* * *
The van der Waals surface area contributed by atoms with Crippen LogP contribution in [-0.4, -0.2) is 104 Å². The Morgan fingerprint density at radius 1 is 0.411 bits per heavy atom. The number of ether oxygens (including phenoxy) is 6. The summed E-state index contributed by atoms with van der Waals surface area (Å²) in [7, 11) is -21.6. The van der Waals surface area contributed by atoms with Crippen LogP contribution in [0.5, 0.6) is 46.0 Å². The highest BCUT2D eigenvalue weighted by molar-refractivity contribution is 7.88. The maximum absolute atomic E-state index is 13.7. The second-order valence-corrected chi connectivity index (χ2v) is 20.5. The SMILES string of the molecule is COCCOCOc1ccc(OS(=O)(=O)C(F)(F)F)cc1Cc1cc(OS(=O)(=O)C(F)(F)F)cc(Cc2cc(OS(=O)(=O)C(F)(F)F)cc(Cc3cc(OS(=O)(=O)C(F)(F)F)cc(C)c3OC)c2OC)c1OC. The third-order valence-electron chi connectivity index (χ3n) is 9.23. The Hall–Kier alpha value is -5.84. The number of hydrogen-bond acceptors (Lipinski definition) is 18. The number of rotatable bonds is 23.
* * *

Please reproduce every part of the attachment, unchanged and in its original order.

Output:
The van der Waals surface area contributed by atoms with Crippen LogP contribution in [-0.4, -0.2) is 104 Å². The Morgan fingerprint density at radius 1 is 0.411 bits per heavy atom. The number of ether oxygens (including phenoxy) is 6. The summed E-state index contributed by atoms with van der Waals surface area (Å²) in [7, 11) is -21.6. The van der Waals surface area contributed by atoms with Crippen LogP contribution in [0.5, 0.6) is 46.0 Å². The highest BCUT2D eigenvalue weighted by molar-refractivity contribution is 7.88. The maximum absolute atomic E-state index is 13.7. The second-order valence-corrected chi connectivity index (χ2v) is 20.5. The SMILES string of the molecule is COCCOCOc1ccc(OS(=O)(=O)C(F)(F)F)cc1Cc1cc(OS(=O)(=O)C(F)(F)F)cc(Cc2cc(OS(=O)(=O)C(F)(F)F)cc(Cc3cc(OS(=O)(=O)C(F)(F)F)cc(C)c3OC)c2OC)c1OC. The third-order valence-electron chi connectivity index (χ3n) is 9.23. The Hall–Kier alpha value is -5.84. The number of hydrogen-bond acceptors (Lipinski definition) is 18. The number of rotatable bonds is 23.